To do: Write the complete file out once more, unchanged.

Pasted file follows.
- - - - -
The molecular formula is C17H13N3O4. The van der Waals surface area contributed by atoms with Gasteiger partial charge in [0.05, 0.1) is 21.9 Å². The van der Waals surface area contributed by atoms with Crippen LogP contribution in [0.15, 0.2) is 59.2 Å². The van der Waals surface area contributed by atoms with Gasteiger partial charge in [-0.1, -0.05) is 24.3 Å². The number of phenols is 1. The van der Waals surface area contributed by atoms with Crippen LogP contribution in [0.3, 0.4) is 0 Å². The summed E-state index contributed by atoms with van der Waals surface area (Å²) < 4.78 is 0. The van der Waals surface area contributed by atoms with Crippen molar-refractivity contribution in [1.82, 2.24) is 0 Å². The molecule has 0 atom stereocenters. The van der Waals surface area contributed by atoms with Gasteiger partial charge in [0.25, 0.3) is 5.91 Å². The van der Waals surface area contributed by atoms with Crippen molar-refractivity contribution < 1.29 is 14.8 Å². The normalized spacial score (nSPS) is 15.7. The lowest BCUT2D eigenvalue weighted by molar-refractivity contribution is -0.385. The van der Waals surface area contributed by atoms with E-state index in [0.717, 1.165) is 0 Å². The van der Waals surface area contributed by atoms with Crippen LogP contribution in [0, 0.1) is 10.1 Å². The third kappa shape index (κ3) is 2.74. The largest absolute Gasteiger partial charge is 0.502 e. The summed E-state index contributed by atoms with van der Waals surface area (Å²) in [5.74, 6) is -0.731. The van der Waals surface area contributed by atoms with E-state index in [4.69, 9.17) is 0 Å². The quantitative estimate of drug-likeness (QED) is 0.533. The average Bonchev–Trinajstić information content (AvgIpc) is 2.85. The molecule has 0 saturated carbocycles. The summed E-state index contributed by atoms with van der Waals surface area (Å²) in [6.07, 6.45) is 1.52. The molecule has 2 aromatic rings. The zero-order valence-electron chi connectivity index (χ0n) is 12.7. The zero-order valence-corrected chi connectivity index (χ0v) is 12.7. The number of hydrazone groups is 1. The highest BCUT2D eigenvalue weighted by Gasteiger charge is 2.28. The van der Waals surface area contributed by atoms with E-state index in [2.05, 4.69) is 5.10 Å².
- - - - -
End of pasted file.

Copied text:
The molecular formula is C17H13N3O4. The van der Waals surface area contributed by atoms with Gasteiger partial charge in [0.05, 0.1) is 21.9 Å². The van der Waals surface area contributed by atoms with Crippen LogP contribution in [0.15, 0.2) is 59.2 Å². The van der Waals surface area contributed by atoms with Gasteiger partial charge in [-0.1, -0.05) is 24.3 Å². The number of phenols is 1. The van der Waals surface area contributed by atoms with Crippen LogP contribution in [0.3, 0.4) is 0 Å². The summed E-state index contributed by atoms with van der Waals surface area (Å²) < 4.78 is 0. The van der Waals surface area contributed by atoms with Crippen molar-refractivity contribution in [1.82, 2.24) is 0 Å². The molecule has 0 atom stereocenters. The van der Waals surface area contributed by atoms with Gasteiger partial charge in [0.25, 0.3) is 5.91 Å². The van der Waals surface area contributed by atoms with Crippen molar-refractivity contribution < 1.29 is 14.8 Å². The normalized spacial score (nSPS) is 15.7. The lowest BCUT2D eigenvalue weighted by molar-refractivity contribution is -0.385. The van der Waals surface area contributed by atoms with E-state index in [0.717, 1.165) is 0 Å². The van der Waals surface area contributed by atoms with Crippen LogP contribution in [0, 0.1) is 10.1 Å². The third kappa shape index (κ3) is 2.74. The largest absolute Gasteiger partial charge is 0.502 e. The summed E-state index contributed by atoms with van der Waals surface area (Å²) in [5.74, 6) is -0.731. The van der Waals surface area contributed by atoms with E-state index in [4.69, 9.17) is 0 Å². The quantitative estimate of drug-likeness (QED) is 0.533. The average Bonchev–Trinajstić information content (AvgIpc) is 2.85. The molecule has 0 saturated carbocycles. The summed E-state index contributed by atoms with van der Waals surface area (Å²) in [6.07, 6.45) is 1.52. The molecule has 2 aromatic rings. The zero-order valence-electron chi connectivity index (χ0n) is 12.7. The zero-order valence-corrected chi connectivity index (χ0v) is 12.7. The number of hydrazone groups is 1. The highest BCUT2D eigenvalue weighted by Gasteiger charge is 2.28. The van der Waals surface area contributed by atoms with E-state index in [2.05, 4.69) is 5.10 Å².